If the plaintiff fails to appear at the hearing, the case is dismissed. If you are the defendant, the court may grant a default judgment in your absence. Note: Court rules require that the judge wait at least one hour before holding a hearing or entering a judgment in favor of the plaintiff.
Do I get a jury trial in small claims court?
A defendant (and only a defendant) can request a jury trial for a small claims court case. The demand must be made prior to the actual hearing date. The defendant must file an affidavit stating the issues of fact the jury is to decide. The judge will then determine if the case should remain in small claims court or be transferred to the regular civil part. If the case remains in regular small claims court, six jurors are used to hear the case.
How much does it cost to file a case in Greene County?
In this County, the filing see is $10 (if the amount asked for is $1,000 or less) and $15 (if the claim exceeds $1,000).
How do I counterclaim against the plaintiff?
A defendant may file a counterclaim against a plaintiff. If the counterclaim is filed within five days of being served with the initial claim, the hearing date remains the same. There is a $3 filing fee. A defendant can file a counterclaim after the five day window, however, the plaintiff can ask for a later hearing date (to allow the plaintiff to prepare to respond to the counterclaim) or the court may set a later hearing date on its own.
Mediation of Small Claims Court Cases in Greene County
Mediation is one way the court offers to try and settle your case without a trial. Mediation is a confidential way to try and resolve the case. It involves a mediator who will try and bring the plaintiff and defendant together to agree on a result that is fair to all (or, more likely, somewhat fair to each party). In Greene County, the mediation provider is:
Common Ground Dispute Resolution, Inc.
11 William St. Suite 2
Catskill, NY 12414
If a case cannot be settled at mediation, the case remains with the small claims court (and proceeds to trial). There may be a small filing fee for mediations.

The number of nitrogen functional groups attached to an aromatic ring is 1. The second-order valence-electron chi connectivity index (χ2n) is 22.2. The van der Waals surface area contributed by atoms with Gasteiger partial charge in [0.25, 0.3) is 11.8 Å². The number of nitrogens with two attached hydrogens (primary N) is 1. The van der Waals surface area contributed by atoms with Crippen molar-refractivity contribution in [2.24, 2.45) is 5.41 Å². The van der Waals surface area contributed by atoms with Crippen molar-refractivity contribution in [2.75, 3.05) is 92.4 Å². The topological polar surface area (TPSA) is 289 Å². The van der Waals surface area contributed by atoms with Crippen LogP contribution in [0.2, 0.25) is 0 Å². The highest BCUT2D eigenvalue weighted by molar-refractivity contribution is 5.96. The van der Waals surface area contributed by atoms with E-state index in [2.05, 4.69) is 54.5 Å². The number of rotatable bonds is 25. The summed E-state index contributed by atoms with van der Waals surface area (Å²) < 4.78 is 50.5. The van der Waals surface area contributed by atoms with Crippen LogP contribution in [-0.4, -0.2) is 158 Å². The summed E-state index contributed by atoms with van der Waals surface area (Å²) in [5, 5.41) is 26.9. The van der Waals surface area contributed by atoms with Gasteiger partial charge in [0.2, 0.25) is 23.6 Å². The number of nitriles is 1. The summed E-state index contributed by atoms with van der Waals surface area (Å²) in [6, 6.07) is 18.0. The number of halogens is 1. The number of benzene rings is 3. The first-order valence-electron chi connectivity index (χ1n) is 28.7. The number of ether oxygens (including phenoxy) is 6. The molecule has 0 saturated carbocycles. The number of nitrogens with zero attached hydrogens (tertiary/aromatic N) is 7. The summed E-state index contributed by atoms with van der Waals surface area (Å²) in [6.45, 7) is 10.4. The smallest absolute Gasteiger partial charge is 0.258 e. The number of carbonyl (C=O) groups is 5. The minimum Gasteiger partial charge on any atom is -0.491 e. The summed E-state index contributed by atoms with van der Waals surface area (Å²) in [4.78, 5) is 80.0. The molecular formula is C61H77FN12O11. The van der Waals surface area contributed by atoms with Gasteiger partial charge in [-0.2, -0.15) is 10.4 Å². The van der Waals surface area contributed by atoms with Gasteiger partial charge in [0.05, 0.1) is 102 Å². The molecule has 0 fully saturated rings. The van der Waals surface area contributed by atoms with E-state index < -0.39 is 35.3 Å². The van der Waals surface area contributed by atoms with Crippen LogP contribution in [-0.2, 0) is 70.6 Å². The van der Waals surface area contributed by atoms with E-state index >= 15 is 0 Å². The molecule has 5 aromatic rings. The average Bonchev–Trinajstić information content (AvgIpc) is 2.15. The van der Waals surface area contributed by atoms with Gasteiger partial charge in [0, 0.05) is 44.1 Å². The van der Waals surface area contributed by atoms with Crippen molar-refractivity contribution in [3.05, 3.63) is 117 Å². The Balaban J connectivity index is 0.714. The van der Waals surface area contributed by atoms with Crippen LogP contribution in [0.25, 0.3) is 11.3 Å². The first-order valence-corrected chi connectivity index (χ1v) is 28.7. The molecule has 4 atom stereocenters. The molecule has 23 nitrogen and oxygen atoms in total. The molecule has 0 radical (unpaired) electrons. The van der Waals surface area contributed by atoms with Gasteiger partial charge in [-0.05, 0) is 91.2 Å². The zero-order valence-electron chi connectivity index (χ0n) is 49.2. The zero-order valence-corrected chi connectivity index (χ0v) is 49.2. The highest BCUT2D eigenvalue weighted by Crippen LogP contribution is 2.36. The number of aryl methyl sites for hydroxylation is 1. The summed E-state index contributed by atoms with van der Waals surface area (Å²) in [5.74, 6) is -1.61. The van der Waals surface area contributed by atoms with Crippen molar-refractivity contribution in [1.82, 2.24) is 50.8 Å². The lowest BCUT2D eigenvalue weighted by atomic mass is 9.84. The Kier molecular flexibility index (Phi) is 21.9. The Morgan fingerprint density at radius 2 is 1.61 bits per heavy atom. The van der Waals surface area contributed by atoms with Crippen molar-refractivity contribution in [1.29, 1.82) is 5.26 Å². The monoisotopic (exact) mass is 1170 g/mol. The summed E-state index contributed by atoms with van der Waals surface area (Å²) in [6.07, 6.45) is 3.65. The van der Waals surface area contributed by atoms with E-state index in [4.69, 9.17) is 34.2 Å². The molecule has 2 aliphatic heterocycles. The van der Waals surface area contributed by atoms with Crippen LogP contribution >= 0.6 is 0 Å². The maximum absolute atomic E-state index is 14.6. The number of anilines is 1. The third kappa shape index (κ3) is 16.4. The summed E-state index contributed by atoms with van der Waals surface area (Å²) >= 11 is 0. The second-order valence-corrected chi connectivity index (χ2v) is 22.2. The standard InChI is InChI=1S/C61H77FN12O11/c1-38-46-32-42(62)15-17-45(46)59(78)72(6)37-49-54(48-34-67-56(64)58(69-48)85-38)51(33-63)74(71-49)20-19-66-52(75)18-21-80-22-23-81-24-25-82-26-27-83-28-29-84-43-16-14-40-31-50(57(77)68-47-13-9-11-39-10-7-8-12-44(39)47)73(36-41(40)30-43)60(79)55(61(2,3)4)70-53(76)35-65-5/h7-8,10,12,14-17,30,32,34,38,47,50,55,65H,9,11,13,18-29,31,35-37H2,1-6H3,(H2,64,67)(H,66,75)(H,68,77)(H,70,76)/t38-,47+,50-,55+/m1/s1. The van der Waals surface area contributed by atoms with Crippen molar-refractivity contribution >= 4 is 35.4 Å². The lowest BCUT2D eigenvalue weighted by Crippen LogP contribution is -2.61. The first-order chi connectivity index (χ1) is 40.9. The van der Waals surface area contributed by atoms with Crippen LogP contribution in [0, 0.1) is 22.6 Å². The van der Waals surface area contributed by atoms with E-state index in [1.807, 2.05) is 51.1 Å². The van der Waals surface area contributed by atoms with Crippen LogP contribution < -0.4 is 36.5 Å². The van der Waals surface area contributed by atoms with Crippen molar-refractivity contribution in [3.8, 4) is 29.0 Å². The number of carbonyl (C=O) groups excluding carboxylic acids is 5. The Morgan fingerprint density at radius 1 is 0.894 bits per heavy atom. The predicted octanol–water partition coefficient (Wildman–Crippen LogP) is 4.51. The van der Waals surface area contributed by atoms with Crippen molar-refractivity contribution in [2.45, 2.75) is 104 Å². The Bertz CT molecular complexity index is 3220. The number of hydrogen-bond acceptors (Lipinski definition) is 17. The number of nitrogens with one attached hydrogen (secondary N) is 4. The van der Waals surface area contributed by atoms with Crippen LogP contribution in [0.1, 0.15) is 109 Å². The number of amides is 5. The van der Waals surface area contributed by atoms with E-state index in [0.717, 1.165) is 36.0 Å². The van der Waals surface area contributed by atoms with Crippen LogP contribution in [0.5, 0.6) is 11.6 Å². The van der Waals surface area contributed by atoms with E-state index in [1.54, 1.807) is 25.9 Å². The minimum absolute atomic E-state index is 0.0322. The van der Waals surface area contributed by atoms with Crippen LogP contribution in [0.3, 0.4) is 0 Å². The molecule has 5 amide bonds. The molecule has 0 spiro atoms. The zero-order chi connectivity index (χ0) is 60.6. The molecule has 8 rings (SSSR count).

What happens on day of the hearing?
You should arrive at least fifteen minutes prior to the time designated for your hearing. When you arrive, you should look for the small claims court calendar or for a clerk to assist you. On the calendar, cases are listed by the last name of the plaintiff and then the defendant (or name of the business). If your case is not listed on the calendar, speak with the court clerk (or judge if there is no clerk present). Courtrooms have different procedures. In some courtrooms, the clerk checks in parties as they arrive. Some courts simply have you wait until your case is called.
When your case is called, you may ask the court for a continuance or adjournment or any other request. If both parties are ready to proceed, the case will go forward.
What are Greene County Small Claims Court cases?
Small Claims Court cases are heard in the town or village court for Greene County. The limit a plaintiff can ask for is $3,000. The purpose of small claims court and the motivation behind the relaxed evidentiary rules and procedures is to allow these cases to be resolved informally and without making a party hire an attorney. If you do have a claim for more than $3,000.00, you cannot file two separate actions to bring it under the limit. The only relief available in small claims court cases is monetary. You cannot sue someone to force a person or business to perform a task (like fix a car) or return a personal item. You can only sue to recover money. A plaintiff or claimant can also sue a public entity like a city or other agency. However, you have to file a claim with that agency before filing your small claims court action. The claim must be filed within ninety days of the incident. If you fail to follow this rule, your case will be dismissed.